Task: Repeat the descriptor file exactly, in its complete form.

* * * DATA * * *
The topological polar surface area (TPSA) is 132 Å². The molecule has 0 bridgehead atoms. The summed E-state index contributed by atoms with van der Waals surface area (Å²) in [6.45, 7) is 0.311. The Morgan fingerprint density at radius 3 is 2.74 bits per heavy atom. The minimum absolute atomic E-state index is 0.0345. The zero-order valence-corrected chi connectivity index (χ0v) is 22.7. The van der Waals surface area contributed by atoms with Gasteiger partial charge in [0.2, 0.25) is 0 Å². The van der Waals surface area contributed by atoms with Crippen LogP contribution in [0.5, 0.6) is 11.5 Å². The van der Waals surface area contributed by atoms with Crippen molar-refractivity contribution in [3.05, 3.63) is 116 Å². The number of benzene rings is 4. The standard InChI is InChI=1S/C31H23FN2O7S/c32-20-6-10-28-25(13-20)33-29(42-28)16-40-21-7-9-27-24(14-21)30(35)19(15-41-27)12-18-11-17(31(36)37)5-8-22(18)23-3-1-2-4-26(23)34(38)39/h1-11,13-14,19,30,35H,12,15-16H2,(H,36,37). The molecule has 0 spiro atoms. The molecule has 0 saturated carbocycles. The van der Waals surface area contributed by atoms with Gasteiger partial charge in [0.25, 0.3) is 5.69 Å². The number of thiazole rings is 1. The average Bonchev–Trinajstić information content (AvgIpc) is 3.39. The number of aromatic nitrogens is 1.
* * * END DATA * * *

The topological polar surface area (TPSA) is 132 Å². The molecule has 0 bridgehead atoms. The summed E-state index contributed by atoms with van der Waals surface area (Å²) in [6.45, 7) is 0.311. The Morgan fingerprint density at radius 3 is 2.74 bits per heavy atom. The minimum absolute atomic E-state index is 0.0345. The zero-order valence-corrected chi connectivity index (χ0v) is 22.7. The van der Waals surface area contributed by atoms with Gasteiger partial charge in [0.2, 0.25) is 0 Å². The van der Waals surface area contributed by atoms with Crippen LogP contribution in [0.5, 0.6) is 11.5 Å². The van der Waals surface area contributed by atoms with Crippen molar-refractivity contribution in [3.05, 3.63) is 116 Å². The number of benzene rings is 4. The standard InChI is InChI=1S/C31H23FN2O7S/c32-20-6-10-28-25(13-20)33-29(42-28)16-40-21-7-9-27-24(14-21)30(35)19(15-41-27)12-18-11-17(31(36)37)5-8-22(18)23-3-1-2-4-26(23)34(38)39/h1-11,13-14,19,30,35H,12,15-16H2,(H,36,37). The molecule has 0 spiro atoms. The molecule has 0 saturated carbocycles. The van der Waals surface area contributed by atoms with Gasteiger partial charge in [0.25, 0.3) is 5.69 Å². The number of thiazole rings is 1. The average Bonchev–Trinajstić information content (AvgIpc) is 3.39. The number of aromatic nitrogens is 1.